Besides spears with curved blades, these tribal people use a type of brass or bell-metal plate with serrated edges. These are spun and thrown with such force that they can slice off any person's head very far off. Placing pebbles in loops of string and whirling them about, they throw these in such a way that, speeding like bullets, they succeed in killing people. In the past, dacoits and warriors used such plates with serrated edges in battles and skirmishes. On studying all these matters, it is possible to find out much about the origin of todayï¿½s tribal dacoit gangs. Those of these mercenaries who, despite engaging in agricultural work, have been unable to change their life-style, it is they who made up the dacoit bands of the past and some of the criminal tribes of today.
Even at the beginning of British rule, many dacoit gangs made up of these martial people roamed the districts of Bengal. Among these dacoits Gaurey Bedey and Raghu Dakat were prominent. Both lived in Halisahar Parganas of the 24 Parganas. On the fringes of Madral village near Naihati the ruins of Raghu Dakatï¿½s Kali temple still exist. The local people believe that even now, if the surrounding wasteland is dug up, the treasures buried by dacoits can be found.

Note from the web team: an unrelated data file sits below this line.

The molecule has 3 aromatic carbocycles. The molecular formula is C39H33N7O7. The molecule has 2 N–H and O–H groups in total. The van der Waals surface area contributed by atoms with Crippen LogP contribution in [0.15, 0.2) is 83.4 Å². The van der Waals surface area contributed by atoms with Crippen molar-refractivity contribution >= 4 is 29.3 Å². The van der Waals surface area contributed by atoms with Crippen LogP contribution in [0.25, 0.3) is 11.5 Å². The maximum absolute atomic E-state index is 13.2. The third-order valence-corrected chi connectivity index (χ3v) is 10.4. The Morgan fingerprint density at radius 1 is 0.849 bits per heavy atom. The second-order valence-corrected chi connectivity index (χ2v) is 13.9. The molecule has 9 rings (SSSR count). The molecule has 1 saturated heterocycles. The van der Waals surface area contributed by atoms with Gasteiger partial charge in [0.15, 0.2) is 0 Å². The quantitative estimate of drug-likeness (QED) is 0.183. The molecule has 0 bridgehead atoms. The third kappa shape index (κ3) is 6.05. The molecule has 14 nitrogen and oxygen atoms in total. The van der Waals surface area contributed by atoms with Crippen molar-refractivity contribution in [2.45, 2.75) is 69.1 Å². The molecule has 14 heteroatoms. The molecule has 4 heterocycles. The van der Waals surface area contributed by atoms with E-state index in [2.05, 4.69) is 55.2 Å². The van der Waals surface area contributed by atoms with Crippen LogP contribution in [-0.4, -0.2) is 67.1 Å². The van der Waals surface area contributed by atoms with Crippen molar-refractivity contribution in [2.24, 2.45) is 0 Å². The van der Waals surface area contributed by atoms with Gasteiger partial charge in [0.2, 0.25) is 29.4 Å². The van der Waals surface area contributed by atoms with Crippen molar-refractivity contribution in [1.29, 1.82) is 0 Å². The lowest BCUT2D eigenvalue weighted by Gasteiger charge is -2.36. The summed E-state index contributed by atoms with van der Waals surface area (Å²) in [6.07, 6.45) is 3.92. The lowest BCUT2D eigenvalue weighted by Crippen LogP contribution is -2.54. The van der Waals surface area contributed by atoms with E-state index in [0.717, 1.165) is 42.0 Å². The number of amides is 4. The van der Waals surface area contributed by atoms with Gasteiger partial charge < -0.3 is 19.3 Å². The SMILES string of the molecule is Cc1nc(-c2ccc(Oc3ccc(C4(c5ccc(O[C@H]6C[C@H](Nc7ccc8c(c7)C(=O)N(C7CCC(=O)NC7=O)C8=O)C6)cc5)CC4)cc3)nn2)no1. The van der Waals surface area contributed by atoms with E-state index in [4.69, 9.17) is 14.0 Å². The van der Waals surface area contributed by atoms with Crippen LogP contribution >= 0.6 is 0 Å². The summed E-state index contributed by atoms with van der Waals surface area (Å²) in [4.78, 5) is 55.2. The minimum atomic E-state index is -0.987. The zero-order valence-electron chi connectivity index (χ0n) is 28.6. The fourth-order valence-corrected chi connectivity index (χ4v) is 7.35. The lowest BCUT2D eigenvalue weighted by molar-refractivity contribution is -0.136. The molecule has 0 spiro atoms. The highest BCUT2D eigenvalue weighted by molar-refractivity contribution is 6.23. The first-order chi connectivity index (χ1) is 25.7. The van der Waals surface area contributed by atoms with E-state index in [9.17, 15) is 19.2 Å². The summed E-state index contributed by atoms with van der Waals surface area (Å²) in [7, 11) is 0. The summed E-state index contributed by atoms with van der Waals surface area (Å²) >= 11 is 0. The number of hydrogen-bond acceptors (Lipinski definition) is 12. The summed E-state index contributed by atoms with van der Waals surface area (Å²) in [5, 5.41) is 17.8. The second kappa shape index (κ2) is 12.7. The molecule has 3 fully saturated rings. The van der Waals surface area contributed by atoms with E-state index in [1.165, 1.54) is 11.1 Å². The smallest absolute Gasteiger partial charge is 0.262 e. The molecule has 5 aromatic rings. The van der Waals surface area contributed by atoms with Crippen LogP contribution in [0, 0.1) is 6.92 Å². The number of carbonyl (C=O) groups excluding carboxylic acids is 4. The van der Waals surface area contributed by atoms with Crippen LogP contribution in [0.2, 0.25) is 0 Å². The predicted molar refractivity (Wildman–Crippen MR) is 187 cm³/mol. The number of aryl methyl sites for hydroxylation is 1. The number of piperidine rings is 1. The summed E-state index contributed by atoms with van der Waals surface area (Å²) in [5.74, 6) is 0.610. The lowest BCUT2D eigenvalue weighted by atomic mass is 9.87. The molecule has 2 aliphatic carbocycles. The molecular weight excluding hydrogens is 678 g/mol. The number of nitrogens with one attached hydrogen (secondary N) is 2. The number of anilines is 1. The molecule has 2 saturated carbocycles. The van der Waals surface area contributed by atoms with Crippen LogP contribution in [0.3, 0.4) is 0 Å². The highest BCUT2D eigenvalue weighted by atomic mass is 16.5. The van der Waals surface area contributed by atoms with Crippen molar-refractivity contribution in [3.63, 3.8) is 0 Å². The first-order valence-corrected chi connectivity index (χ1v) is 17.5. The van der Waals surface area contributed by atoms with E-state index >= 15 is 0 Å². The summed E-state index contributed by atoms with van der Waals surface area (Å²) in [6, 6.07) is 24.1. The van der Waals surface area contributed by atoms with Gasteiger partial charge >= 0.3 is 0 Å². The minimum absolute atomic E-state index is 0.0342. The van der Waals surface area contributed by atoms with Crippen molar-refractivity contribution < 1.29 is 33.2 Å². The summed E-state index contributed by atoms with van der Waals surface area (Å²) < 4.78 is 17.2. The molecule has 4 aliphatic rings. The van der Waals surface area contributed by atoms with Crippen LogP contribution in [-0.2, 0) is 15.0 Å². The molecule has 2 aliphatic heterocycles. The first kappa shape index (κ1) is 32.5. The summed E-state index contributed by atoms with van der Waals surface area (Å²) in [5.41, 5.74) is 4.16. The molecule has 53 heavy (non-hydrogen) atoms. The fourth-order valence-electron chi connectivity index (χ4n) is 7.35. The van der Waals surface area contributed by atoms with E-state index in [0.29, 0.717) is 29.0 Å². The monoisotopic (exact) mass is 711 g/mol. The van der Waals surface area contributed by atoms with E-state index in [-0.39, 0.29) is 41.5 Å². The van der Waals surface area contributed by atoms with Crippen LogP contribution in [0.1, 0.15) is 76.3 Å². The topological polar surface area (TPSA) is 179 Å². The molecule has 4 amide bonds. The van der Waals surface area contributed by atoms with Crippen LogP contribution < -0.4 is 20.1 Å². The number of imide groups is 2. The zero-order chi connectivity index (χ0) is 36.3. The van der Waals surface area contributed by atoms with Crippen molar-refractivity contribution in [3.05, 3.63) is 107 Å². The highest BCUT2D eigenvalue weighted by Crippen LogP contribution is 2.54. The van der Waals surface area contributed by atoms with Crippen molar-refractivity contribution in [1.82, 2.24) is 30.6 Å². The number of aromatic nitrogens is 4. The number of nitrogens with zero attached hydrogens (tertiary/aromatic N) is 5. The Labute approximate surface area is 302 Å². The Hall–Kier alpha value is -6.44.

In those days if any distant village were to be visited, villagers would usually leave home only after making their wills or having made permanent arrangements for their lands and property, because every moment of travel was beset with the fear of losing their lives at the hands of dacoits or thengaariyaa [staff wielding murderous gangs]. Even today tales of such thengaariyaa fields or dacoitsï¿½ Kali can be heard in villages. When these dacoits came to eat at any zamindarï¿½s place, they never took salt. That is, they used to take salt-less food, for they knew that good relations might not continue forever with these zamindars. Hunting for hidden treasure, they have tied men to posts and scorched them with kolkey (clay pipes for smoking tobacco), but as for women, let alone touch them, they never even tried to take a single ornament off their bodies. But this cannot be said about dacoits of today. Modern dacoits at times perpetrate unspeakable atrocities indiscriminately on women and men.